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nathan at freitas.net
Mon Dec 6 04:21:34 PST 2010
While I definitely agree that organizations of sizes needed to consider
and understand the risks of the cloud, and I appreciate Sky's well
informed comments on the economic and administrative challenges, there
some other ways to look at this issue.
First, it is possible to use GAE and other cloud application platforms
that require less lock-in or even migration to them. If you develop o
your application using J2EE/JSP, then GAE is full compatible with
Tomcat, Jetty, etc any other Java environment. More importantly, there
are some semi-turnkey open-source apps for GAE that turn an app into a
kind of a front-end proxy, web cache server. In this way, you are using
GAE as a shield or repeater of your content, and not the primary host.
You can move this shield app to different app instances across different
accounts as you hit various free quotas. I have also used this approach
to create temporarily, lightweight SSL-enabled front-end proxies. This
type of solution can be implemented by following a simple step by step
how-to, and doesn't require much more skill than setting up Wordpress.
This model also works with Amazon and other root cloud providers, in
that you can use these virtual instances to host Varnish, Squid or some
other cacheing/reverse proxy server, while your back-end actual web tier
sits safely on a box which you never expose to the public. In this way,
you can protect the true location of your hosting, while also allowing
your front-end tier to scale up and down as needed or move to different
IPs and instances, or based on what you can afford. While this approach
does require a bit more skill, one could package up some EC2 machine
images to make it easier for admins.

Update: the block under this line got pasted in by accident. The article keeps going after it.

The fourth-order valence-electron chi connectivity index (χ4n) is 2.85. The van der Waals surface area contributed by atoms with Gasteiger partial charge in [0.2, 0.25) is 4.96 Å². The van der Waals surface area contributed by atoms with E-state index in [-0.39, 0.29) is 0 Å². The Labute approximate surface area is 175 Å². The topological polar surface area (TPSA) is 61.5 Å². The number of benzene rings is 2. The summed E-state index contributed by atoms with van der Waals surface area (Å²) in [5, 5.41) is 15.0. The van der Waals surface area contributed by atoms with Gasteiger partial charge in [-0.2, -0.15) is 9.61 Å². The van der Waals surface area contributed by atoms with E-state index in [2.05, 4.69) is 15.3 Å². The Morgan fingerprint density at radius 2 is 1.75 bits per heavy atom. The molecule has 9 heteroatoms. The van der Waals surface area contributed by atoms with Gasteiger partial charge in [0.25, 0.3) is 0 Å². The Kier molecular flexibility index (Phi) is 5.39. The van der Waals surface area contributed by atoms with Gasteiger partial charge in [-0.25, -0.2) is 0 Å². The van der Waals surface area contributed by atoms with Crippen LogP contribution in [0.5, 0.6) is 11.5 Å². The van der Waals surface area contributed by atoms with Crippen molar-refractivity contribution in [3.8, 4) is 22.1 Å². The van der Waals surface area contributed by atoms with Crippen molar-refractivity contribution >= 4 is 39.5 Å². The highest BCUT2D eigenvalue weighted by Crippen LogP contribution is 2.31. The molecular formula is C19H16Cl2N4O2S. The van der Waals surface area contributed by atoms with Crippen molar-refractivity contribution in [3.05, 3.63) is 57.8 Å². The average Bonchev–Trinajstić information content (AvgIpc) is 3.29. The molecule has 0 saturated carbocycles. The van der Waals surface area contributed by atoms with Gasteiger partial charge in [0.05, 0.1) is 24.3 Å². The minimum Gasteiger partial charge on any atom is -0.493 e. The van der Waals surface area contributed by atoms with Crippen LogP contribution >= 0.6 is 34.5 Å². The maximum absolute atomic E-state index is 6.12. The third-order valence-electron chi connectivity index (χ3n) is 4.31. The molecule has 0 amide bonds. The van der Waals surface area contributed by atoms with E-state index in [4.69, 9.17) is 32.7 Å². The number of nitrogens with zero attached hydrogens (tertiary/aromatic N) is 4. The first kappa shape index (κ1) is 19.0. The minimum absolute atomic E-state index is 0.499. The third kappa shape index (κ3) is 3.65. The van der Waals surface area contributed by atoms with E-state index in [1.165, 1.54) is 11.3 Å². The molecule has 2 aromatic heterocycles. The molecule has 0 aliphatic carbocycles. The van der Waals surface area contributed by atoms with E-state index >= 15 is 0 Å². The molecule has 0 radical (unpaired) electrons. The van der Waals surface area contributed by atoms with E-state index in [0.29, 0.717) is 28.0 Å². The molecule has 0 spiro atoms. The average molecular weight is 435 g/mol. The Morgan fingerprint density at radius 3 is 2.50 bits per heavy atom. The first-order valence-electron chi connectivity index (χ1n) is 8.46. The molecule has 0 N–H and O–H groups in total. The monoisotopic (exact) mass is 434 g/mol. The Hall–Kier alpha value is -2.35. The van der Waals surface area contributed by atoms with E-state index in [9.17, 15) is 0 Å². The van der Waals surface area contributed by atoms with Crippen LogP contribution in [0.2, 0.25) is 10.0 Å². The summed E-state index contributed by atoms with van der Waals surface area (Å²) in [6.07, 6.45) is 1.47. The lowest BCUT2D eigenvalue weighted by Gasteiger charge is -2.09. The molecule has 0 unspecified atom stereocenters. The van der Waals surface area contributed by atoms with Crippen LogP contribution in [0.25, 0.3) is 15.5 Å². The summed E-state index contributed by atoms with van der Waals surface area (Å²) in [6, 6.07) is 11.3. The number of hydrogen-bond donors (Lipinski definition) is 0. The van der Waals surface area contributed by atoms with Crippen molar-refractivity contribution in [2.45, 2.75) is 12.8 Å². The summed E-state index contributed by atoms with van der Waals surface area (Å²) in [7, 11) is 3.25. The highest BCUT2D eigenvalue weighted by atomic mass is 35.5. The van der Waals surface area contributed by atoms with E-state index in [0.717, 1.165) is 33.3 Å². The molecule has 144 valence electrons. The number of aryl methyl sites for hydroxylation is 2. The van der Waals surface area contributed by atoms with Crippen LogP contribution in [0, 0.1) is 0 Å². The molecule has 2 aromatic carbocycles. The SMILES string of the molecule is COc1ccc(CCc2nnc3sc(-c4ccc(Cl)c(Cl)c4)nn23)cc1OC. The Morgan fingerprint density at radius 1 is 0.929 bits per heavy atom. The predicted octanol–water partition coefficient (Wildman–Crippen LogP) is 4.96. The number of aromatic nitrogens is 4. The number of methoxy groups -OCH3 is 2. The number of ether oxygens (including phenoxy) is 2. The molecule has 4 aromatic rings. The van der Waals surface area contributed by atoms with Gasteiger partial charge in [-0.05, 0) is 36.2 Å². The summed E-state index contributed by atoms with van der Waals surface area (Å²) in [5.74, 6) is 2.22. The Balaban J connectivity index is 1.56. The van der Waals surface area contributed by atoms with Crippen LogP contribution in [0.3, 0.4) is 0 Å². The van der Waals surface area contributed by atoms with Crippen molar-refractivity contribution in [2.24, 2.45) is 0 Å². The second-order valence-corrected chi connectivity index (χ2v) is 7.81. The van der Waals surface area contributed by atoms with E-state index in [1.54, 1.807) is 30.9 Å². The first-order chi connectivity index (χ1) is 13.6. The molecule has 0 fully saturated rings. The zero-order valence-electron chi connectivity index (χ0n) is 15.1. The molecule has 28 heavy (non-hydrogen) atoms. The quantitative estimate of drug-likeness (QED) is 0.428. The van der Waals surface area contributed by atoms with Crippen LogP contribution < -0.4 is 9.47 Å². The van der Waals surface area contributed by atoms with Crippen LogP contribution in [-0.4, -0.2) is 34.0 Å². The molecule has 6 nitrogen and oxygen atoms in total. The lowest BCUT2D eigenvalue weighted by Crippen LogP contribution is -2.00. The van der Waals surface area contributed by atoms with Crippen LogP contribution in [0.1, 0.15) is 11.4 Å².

Finally, I could like to ask if anyone has opinions on the Coral Cache
auto-CDN model, which you can read more about here:
http://www.coralcdn.org/. I have used Coral for distributions of large
files in the past, and also investigated its use as a basic tool for
resisting DOS. What I absolutely love about the model is that there is
zero setup. You simply append ".nyud.net" to your hostname, and it gets
automagically cached. For instance: http://tibetaction.net becomes:
http://tibetaction.net.nyud.net/ and suddenly our site is being
channeled through a large, free cacheing network. I think Coral itself
might have some technical limitations and issues, but I have to believe
a model like this could be useful.
On 12/03/2010 10:23 AM, Danny O'Brien wrote:
> On Dec 2, 2010, at 8:40 PM, Adam Fisk wrote:
>> These are certainly concerns guys, I agree, but they're outliers in
>> the extreme. Over 99% of the organizations facing these issues, the
>> ones perhaps reading this list, are nothing like WikiLeaks, and
>> they're nothing like counterfeiters. I'm not negating the precarious
>> state of DNS or of the vulnerability of companies to state actions,
>> but I think to overemphasize those threats is doing a huge disservice